Research Support Systems

The Research Support Systems pillar of RES Hub has been created to enable researchers to dedicate their time to research rather than searching for research-related systems and tools to manage their research projects. 

Under this pillar we have gathered together all the common support systems and tools associated with the research process, from planning a project and applying for funding, to archiving your data. 

This list of links and functionality of the Research Support Systems pillar will evolve as we develop the RES Hub ecosystem over time, and as we gather feedback from the research community and understand the roadblocks to attaining research excellence.


Stash is a platform that you can use to help manage your research data.

The platform features spaces where you can: 

  • create a research data management plan
  • set up work spaces and services to help with your research, like data storage, e-notebooks and survey tools 
  • create archival data records and publish your data if required. 

A research data management plan (RDMP) establishes a link between the project you are working on (even if informal) and your research data. It’s a way to tell UTS how you want the data to be managed—for example, who can access it, how long it should be kept and what should happen to it afterwards. Only the Data Manager and First Named Chief Investigator (FNCI) can edit an RDMP, and it can only be viewed by UTS collaborators that are listed as Contributors.

Possibly—it depends on the data. However, Stash can help you find the right data storage. You can set up a workspace for active project data when you do your RDMP. The type of workspace you choose will depend on whether you want a fileshare, cloud storage, or you need a supported application to store specialised data like computer code (Gitlab), microscopy images, eNotebooks, clinical trials, collections of digital artefacts, etc.

When you publish study findings, you should create a Data Record to record and archive a copy of the data that supports your publication findings. And at the end of the project you can also bundle your data up to create a Data Record. At this stage, you have the option to put it into Stash, or you can simply point to its location, whether on a fileshare, a URL, or a physical location. UTS can keep this copy for the mandatory retention period in the case of publication-related data, and you can find it again easily if you need it later. Win-Win!

A data record is a record of the research data, whether primary or processed, to locate your research findings. It should include any documentation necessary to understand or reproduce your research, including code and any type of digital artefact. Only the Data Manager (DM) and First Named Chief Investigator (FNCI) or HDR Student Supervisor can edit the record, and it can only be viewed by UTS collaborators that are listed as Contributors.

There are many good reasons to create data records: the data is stored for many years, making it easier to find it again after any student or staff departures; eResearch manages it; and research integrity demands it, as does the UTS Research Management Policy. Furthermore, a data record is needed in order to create a data publication if you need to publish data.

In most cases (that is, where not precluded by legal or ethical obligations), yes! As a research institution, UTS has a responsibility to maximise the potential for future research, while providing secure storage and management of research data to allow for the justification and verification of the outcomes of research. So, for reasons of research integrity, the Research Management policy requires that you also deposit a copy of research materials and data supporting published research findings for the minimum retention period.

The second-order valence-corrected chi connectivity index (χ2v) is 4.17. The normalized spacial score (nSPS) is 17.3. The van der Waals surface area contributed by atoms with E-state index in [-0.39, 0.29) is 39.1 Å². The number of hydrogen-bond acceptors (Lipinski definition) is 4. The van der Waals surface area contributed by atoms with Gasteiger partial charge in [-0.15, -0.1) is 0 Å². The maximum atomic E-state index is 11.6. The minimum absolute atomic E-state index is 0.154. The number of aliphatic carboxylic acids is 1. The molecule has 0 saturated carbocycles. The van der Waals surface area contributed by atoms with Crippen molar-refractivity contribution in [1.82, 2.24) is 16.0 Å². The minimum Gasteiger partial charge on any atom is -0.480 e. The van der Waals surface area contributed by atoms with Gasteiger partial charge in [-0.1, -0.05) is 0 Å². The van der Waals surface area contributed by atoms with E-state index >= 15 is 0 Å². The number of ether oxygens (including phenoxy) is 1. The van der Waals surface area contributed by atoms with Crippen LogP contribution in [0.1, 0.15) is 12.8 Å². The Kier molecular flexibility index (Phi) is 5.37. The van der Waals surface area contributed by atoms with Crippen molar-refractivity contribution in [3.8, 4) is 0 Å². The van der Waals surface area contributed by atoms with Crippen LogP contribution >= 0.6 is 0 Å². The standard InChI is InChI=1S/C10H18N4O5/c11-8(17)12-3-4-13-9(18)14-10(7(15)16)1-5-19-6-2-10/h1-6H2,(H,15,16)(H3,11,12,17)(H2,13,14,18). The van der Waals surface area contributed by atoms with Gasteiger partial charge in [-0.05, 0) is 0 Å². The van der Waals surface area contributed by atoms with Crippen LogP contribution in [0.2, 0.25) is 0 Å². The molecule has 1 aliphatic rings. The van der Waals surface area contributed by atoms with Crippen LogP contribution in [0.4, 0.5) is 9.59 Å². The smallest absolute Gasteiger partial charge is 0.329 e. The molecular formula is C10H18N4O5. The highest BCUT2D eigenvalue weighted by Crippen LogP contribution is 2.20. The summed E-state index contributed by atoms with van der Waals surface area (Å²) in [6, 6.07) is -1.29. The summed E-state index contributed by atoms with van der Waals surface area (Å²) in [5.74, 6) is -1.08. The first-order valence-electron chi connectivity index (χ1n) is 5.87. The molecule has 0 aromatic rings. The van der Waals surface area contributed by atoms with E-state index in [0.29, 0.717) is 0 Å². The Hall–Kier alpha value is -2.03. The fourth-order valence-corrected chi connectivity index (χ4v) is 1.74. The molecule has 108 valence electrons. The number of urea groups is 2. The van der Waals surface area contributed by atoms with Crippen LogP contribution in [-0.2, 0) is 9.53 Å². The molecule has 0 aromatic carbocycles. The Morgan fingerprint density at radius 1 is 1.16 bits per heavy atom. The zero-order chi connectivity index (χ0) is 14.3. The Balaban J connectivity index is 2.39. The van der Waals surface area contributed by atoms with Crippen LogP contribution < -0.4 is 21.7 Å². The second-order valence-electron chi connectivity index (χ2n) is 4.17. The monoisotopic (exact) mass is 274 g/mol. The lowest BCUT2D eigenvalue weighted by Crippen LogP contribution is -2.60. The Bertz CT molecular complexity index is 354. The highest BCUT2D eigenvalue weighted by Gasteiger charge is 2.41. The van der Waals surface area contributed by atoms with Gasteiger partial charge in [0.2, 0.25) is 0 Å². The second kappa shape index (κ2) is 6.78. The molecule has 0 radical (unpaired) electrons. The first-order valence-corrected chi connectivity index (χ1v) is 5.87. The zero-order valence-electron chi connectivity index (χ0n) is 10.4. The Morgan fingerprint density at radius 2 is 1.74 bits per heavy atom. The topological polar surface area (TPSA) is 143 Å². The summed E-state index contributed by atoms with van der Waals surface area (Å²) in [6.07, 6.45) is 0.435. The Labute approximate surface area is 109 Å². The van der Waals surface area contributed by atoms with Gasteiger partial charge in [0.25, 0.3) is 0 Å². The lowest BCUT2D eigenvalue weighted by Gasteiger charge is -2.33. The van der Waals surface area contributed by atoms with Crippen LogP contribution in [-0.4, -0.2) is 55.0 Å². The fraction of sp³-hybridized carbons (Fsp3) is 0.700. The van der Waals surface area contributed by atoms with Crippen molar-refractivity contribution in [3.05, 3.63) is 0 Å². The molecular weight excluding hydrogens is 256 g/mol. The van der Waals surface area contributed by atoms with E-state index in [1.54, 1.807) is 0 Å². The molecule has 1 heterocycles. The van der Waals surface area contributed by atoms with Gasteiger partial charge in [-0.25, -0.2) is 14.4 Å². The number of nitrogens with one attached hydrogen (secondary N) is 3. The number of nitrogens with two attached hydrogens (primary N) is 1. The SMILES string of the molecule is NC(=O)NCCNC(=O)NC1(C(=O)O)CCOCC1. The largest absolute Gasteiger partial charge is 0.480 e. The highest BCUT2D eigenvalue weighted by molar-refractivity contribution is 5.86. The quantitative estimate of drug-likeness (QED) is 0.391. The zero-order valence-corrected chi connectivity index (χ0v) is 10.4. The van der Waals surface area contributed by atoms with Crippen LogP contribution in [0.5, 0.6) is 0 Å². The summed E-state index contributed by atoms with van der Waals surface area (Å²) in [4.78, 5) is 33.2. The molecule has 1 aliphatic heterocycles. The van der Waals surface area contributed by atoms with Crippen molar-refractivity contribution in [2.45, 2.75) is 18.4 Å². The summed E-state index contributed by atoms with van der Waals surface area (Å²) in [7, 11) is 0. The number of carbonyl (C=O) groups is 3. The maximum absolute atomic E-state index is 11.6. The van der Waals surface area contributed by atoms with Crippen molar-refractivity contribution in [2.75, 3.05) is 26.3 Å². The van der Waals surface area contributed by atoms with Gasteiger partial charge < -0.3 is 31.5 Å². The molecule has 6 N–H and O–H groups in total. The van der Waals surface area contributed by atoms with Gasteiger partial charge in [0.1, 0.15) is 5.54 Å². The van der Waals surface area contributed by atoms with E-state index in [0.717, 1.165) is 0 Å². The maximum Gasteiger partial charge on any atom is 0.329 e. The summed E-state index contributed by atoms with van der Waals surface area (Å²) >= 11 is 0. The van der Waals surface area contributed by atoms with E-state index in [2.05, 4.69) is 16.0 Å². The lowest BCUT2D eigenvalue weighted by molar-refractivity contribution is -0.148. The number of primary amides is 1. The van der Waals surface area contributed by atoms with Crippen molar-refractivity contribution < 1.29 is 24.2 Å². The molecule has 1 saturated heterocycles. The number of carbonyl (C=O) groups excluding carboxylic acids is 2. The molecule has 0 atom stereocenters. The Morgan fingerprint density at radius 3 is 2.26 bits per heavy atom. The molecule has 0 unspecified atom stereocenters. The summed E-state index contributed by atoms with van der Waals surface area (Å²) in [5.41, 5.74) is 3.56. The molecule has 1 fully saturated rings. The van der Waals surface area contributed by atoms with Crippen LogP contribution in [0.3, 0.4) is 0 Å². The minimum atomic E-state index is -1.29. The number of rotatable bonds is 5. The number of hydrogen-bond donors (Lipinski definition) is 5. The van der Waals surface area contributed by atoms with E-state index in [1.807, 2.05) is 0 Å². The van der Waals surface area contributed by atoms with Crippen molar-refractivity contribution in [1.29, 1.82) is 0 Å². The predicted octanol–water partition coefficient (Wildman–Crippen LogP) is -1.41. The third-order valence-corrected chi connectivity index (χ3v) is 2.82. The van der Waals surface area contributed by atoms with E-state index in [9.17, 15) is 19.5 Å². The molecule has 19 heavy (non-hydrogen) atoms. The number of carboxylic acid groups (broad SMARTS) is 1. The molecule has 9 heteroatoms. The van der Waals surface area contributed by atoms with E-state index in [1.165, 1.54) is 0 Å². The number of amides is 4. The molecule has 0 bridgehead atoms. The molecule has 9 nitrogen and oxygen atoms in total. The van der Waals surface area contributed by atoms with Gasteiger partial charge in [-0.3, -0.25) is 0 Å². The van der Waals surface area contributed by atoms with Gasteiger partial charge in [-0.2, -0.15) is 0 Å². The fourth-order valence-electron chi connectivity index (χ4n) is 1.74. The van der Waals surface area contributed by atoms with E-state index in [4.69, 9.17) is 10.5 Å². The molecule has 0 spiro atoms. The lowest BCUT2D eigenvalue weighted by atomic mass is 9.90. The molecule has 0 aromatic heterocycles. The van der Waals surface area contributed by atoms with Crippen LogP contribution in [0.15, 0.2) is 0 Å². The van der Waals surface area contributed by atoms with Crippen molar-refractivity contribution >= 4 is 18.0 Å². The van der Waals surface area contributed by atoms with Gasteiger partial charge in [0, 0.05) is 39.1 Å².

This means that before a researcher or HDR student leaves UTS, they should transfer ownership and management of their Stash records to the next person in the research hierarchy (for example, Supervisor, Centre Director, Associate Dean of Research). This option can be found under the “Manage” menu.

Research project applications are created and managed in Research Master. It is a simple to use planning and management tool that supports best practice throughout all research projects, including applying for ethics and costing your research project.

Once you access Research Master, on the left hand side of the screen go to 'Projects' and then 'My Applications'. There you will find your applications started in Research Master.

If you are unable to log in to Research Master, check your password. This should be the one that you use to log into your computer. If you are still having trouble, please raise an IT request via ServiceConnect with the error message you are getting for follow up. 


Discovery is the public facing profile of Symplectic. So to edit and make changes to your Discovery profile, log into Symplectic, edit your profile and you should see the changes about 15 seconds later. 

To find experts in a particular area, you can either start by putting in a keyword, or refine your search. If you know the FoR code you are looking for, switch the 'As a Tag' toggle on the search bar and start typing the field of research code name. Once you have pressed 'Enter', it will bring back all UTS staff weighted by publication keywords and biography keywords.


Log in to Symplectic first to add publications to your profile. Publications can be added by clicking on the '+ Add' on your homepage under 'My Summary Publications'. Changes will be visible after 15 seconds.


The research grants or projects seen on Discovery are currently only those that are UTS administered. 

They automatically populate in Symplectic and Discovery profile through Research Master. Any enquiries regarding projects should be sent to